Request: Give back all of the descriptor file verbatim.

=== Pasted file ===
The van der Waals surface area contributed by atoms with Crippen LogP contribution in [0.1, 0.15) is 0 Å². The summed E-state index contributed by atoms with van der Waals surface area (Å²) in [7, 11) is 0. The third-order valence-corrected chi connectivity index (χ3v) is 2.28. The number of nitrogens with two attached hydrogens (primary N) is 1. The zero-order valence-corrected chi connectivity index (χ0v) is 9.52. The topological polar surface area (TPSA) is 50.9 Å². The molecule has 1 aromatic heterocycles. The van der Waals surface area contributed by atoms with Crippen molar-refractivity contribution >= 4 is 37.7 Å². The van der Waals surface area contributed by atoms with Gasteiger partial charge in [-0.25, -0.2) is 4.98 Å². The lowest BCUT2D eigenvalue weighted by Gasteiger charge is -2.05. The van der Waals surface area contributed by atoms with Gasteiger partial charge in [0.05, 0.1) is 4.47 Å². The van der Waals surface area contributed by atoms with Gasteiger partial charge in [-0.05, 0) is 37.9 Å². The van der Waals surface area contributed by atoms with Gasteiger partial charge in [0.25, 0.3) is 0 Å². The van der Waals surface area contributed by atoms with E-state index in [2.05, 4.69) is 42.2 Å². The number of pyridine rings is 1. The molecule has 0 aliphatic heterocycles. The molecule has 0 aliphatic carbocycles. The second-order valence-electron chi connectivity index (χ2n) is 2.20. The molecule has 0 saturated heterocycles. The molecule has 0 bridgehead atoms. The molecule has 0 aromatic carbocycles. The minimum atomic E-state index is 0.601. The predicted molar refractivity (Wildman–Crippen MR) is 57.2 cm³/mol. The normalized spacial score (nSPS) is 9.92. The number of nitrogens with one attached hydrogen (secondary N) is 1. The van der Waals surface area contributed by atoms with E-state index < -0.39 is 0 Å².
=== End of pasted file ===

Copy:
The van der Waals surface area contributed by atoms with Crippen LogP contribution in [0.1, 0.15) is 0 Å². The summed E-state index contributed by atoms with van der Waals surface area (Å²) in [7, 11) is 0. The third-order valence-corrected chi connectivity index (χ3v) is 2.28. The number of nitrogens with two attached hydrogens (primary N) is 1. The zero-order valence-corrected chi connectivity index (χ0v) is 9.52. The topological polar surface area (TPSA) is 50.9 Å². The molecule has 1 aromatic heterocycles. The van der Waals surface area contributed by atoms with Crippen molar-refractivity contribution >= 4 is 37.7 Å². The van der Waals surface area contributed by atoms with Gasteiger partial charge in [-0.25, -0.2) is 4.98 Å². The lowest BCUT2D eigenvalue weighted by Gasteiger charge is -2.05. The van der Waals surface area contributed by atoms with Gasteiger partial charge in [0.05, 0.1) is 4.47 Å². The van der Waals surface area contributed by atoms with Gasteiger partial charge in [-0.05, 0) is 37.9 Å². The van der Waals surface area contributed by atoms with Gasteiger partial charge in [0.25, 0.3) is 0 Å². The van der Waals surface area contributed by atoms with E-state index in [2.05, 4.69) is 42.2 Å². The number of pyridine rings is 1. The molecule has 0 aliphatic heterocycles. The molecule has 0 aliphatic carbocycles. The second-order valence-electron chi connectivity index (χ2n) is 2.20. The molecule has 0 saturated heterocycles. The molecule has 0 bridgehead atoms. The molecule has 0 aromatic carbocycles. The minimum atomic E-state index is 0.601. The predicted molar refractivity (Wildman–Crippen MR) is 57.2 cm³/mol. The normalized spacial score (nSPS) is 9.92. The number of nitrogens with one attached hydrogen (secondary N) is 1. The van der Waals surface area contributed by atoms with E-state index < -0.39 is 0 Å².